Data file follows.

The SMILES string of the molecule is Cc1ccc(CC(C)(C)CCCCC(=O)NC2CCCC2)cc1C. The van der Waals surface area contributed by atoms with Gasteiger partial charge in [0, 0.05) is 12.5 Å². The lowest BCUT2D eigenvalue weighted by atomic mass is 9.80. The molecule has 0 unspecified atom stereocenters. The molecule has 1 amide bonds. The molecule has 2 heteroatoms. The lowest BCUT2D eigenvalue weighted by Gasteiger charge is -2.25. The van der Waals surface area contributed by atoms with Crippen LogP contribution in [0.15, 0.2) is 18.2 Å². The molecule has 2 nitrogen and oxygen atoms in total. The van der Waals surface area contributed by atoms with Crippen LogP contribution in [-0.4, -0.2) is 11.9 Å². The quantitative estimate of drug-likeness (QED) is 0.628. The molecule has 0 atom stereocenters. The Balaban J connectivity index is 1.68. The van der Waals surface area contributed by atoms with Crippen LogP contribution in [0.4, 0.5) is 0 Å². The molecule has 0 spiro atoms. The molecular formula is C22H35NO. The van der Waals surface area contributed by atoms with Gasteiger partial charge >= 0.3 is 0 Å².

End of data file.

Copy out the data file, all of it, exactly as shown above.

The SMILES string of the molecule is Cc1ccc(CC(C)(C)CCCCC(=O)NC2CCCC2)cc1C. The van der Waals surface area contributed by atoms with Gasteiger partial charge in [0, 0.05) is 12.5 Å². The lowest BCUT2D eigenvalue weighted by atomic mass is 9.80. The molecule has 0 unspecified atom stereocenters. The molecule has 1 amide bonds. The molecule has 2 heteroatoms. The lowest BCUT2D eigenvalue weighted by Gasteiger charge is -2.25. The van der Waals surface area contributed by atoms with Crippen LogP contribution in [0.15, 0.2) is 18.2 Å². The molecule has 2 nitrogen and oxygen atoms in total. The van der Waals surface area contributed by atoms with Crippen LogP contribution in [-0.4, -0.2) is 11.9 Å². The quantitative estimate of drug-likeness (QED) is 0.628. The molecule has 0 atom stereocenters. The Balaban J connectivity index is 1.68. The van der Waals surface area contributed by atoms with Crippen LogP contribution in [0.4, 0.5) is 0 Å². The molecule has 0 spiro atoms. The molecular formula is C22H35NO. The van der Waals surface area contributed by atoms with Gasteiger partial charge >= 0.3 is 0 Å².